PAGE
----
As a busy student balancing a part-time job and homework on the weekends, it can be really challenging to make time for anything else during the Friday to Sunday recess. But, this weekend was WinterWondergrass’ 4th annual festival at Squaw Valley, Lake Tahoe, so I decided to make a night of it.

WinterWondergrass is a bluegrass and acoustic roots music festival that features national, regional and local artists. Beside the music, the festival offers beer tastings and local food and merch. According to the WinterWondergrass site, tickets for the festival have sold out for the past three years. However, the producers, Bonfire Entertainment, say they don’t plan on expanding the site in order to keep the experience intimate and focused on quality over quantity.

Pulling into the parking lot of the ski resort, I saw exactly what you could expect from a bluegrass festival in Tahoe — funky ski suits, Patagonia jackets, beanies of all kinds and the Burning Man culture styled over winter clothing.

My first impression as I hopped out of my car to join our friends was refreshing — I hadn’t been up to Squaw Valley since last summer at least, and I had forgotten how truly beautiful the place is. I’d been up to the ski resort in the past for hiking, the Wanderlust festival and WinterWondergrass last year, but I was still dazed by the backdrop of the mountains, snow, and the tall pines.

After a bit of mingling and cuddling against the cold in the parking lot, people started rushing back to the stage to see the headliners for the festival, The Devil Makes Three.

The Santa Cruz group’s Wikipedia page describes them as an Americana band that blends bluegrass, old time, country, folk, blues, jazz and ragtime music. After listening to their live show, I would have to say the latter rings true. However, the group’s lead singer directly stated that they pride themselves as a band that doesn’t fit into a specific label or genre, because they like to keep their style fluid and ambiguous.

The live show itself was definitely worth the the last-minute trip from Reno. The crowd was true to Tahoe style and remained balanced between the energetic folks and the mellow, chilled-out ones. The Devil Makes Three played over a two hour set full of their fluid style of music, full of great banjo, bass, violin, drums and vocals. As someone who had never listened to them before, I was sincerely impressed with their performance.

The Devil Makes Three, and any artist that plays on the WinterWondergrass stage, have location playing in their favor, though. As I mentioned before, Squaw is undeniably a prime spot, but if you toss in live music, colorful lights, beers and wine, and Tahoe’s hippie culture, it’s difficult to be disappointed.

While I enjoyed dancing to the band’s music, the most notable moments of my night consisted of noticing the surrounding elements that played a silent, but critical, role to everyone’s good time.

The lights from the stage lit up the snow that was falling onto the crowd and it brought a contrasting sense of stillness to the loud performance. At times, the wind would blow the smell of the pine trees into the crowd, too, ushering me back from thoughts of responsibilities and into a reminder of where I was at that present moment. There was still a lingering taste of tequila on my tongue and I could feel the beat of the bass thumping through the crowd.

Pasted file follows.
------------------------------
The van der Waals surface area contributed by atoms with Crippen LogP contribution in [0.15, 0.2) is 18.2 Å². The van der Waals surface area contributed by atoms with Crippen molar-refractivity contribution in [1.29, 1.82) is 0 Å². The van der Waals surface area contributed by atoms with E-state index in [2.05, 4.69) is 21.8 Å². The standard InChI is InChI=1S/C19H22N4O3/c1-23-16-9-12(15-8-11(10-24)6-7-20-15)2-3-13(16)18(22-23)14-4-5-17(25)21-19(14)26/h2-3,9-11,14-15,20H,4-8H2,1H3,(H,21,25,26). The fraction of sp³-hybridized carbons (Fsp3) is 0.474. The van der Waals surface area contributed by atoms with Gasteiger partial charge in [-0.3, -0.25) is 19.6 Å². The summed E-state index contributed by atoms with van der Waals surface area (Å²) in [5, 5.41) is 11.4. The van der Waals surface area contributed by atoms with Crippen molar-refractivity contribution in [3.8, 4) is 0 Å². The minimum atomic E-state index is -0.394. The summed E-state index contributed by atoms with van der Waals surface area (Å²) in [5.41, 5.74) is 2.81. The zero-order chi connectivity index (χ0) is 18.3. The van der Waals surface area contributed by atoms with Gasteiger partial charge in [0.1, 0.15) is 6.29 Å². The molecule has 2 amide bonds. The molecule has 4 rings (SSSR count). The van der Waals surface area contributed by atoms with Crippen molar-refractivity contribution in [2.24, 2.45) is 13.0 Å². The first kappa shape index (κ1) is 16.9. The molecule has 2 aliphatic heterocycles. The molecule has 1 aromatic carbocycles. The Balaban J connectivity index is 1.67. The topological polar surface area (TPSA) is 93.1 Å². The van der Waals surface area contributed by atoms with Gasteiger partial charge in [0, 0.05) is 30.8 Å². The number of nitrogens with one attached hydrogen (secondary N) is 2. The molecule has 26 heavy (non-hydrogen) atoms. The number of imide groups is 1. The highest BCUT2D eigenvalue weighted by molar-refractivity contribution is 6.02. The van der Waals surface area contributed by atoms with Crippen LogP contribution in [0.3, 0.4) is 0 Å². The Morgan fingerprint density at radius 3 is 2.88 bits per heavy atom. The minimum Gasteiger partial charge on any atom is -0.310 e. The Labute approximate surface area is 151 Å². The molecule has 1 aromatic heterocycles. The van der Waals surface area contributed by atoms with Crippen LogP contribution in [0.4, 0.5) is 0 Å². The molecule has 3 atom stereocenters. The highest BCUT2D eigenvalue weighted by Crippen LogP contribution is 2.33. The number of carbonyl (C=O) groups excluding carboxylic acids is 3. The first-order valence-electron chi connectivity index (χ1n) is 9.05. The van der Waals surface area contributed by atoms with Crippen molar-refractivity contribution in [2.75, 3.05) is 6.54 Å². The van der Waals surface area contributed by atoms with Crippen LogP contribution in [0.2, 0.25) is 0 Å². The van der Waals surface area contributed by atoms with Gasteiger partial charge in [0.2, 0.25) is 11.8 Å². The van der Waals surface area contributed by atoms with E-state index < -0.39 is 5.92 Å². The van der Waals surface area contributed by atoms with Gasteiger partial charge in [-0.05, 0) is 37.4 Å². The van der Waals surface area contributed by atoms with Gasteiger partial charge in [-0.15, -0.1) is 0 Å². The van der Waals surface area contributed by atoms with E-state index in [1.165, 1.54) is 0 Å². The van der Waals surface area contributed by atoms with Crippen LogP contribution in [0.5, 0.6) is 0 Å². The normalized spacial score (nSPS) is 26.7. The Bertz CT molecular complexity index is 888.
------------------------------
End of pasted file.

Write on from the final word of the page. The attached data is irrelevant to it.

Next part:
It was then and there that I realized how important it is to have experiences that reinforce your sense of presence and general well-being.

WinterWondergrass’ founder, Scott Stoughton, originally from Vail, Colorado, was featured on TahoeTopia’s website in an article on the festival, expressing the overall sense of culture.

“There is really nowhere on Earth like Squaw Valley, a space where we are instantly reminded of our place in time and within Mother Nature,” Stoughton said. “The entire WinterWondergrass team humbly appreciates the opportunity to light up the existing magic, layering in waves of natural and authentic melodies and inspiring the gathering of the community. It always feels like coming home.”

While I’m typically one to be skeptical of the “good vibes only” culture, I definitely fell into its trap last night. I’m sure it presented me with the same tempting escape that any music festival presents to any of its festival-goers — an escape that begs you to release all of the bullet points on your to-do list and anything else that takes your attention away from what’s happening right in front of you.

I’m also not one to go to many music festivals — the only reason I attended this past weekend’s, or last year’s and Wanderlust, is because I have good friends who are willing to slip me their festival bracelets or jump over fences with me. But, WinterWondergrass feels like a well-kept secret amid others like Coachella or EDC, making it more authentic, maybe. I think it may be for this same reason that the performance felt like a sincere, mutually beneficial exchange between the audience and the band, whereas bigger festivals may be prone for a greater disconnect.

Regardless, as the performers played, I sat there amazed, thinking about how everything that I was listening to was created from scratch by people who simply knew what they were doing and had failed enough times to make something worth sharing.

WinterWondergrass may not share in the size or national popularity that SnowGlobe has amassed in the past eight years, but it also has a few years to catch up, and its chances are looking promising.

“I’m gonna send this song out to everybody who’s doing what they want to do, especially all you musicians and artists out there,” The Devil Makes Three lead singer, Pete Bernhard, said in encouragement before playing their last song for the night.